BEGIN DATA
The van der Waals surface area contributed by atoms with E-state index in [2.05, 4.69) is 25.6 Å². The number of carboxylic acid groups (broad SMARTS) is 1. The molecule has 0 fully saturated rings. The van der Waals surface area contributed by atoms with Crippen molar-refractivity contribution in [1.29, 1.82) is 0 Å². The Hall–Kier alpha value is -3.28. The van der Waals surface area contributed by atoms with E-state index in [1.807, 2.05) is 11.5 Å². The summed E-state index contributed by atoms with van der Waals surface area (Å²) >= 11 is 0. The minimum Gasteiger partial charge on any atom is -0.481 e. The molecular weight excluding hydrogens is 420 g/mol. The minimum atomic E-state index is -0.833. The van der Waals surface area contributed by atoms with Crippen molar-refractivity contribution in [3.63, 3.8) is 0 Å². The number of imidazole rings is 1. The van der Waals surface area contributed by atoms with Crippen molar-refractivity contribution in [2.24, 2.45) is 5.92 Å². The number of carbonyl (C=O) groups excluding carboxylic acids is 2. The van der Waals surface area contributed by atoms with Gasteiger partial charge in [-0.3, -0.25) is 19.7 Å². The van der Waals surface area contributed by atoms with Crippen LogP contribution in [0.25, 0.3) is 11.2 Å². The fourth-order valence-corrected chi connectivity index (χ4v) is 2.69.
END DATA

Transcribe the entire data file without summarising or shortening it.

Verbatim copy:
The van der Waals surface area contributed by atoms with E-state index in [2.05, 4.69) is 25.6 Å². The number of carboxylic acid groups (broad SMARTS) is 1. The molecule has 0 fully saturated rings. The van der Waals surface area contributed by atoms with Crippen molar-refractivity contribution in [1.29, 1.82) is 0 Å². The Hall–Kier alpha value is -3.28. The van der Waals surface area contributed by atoms with E-state index in [1.807, 2.05) is 11.5 Å². The summed E-state index contributed by atoms with van der Waals surface area (Å²) >= 11 is 0. The minimum Gasteiger partial charge on any atom is -0.481 e. The molecular weight excluding hydrogens is 420 g/mol. The minimum atomic E-state index is -0.833. The van der Waals surface area contributed by atoms with Crippen molar-refractivity contribution in [3.63, 3.8) is 0 Å². The number of imidazole rings is 1. The van der Waals surface area contributed by atoms with Crippen molar-refractivity contribution in [2.24, 2.45) is 5.92 Å². The number of carbonyl (C=O) groups excluding carboxylic acids is 2. The van der Waals surface area contributed by atoms with Gasteiger partial charge in [-0.3, -0.25) is 19.7 Å². The van der Waals surface area contributed by atoms with Crippen LogP contribution in [0.25, 0.3) is 11.2 Å². The fourth-order valence-corrected chi connectivity index (χ4v) is 2.69.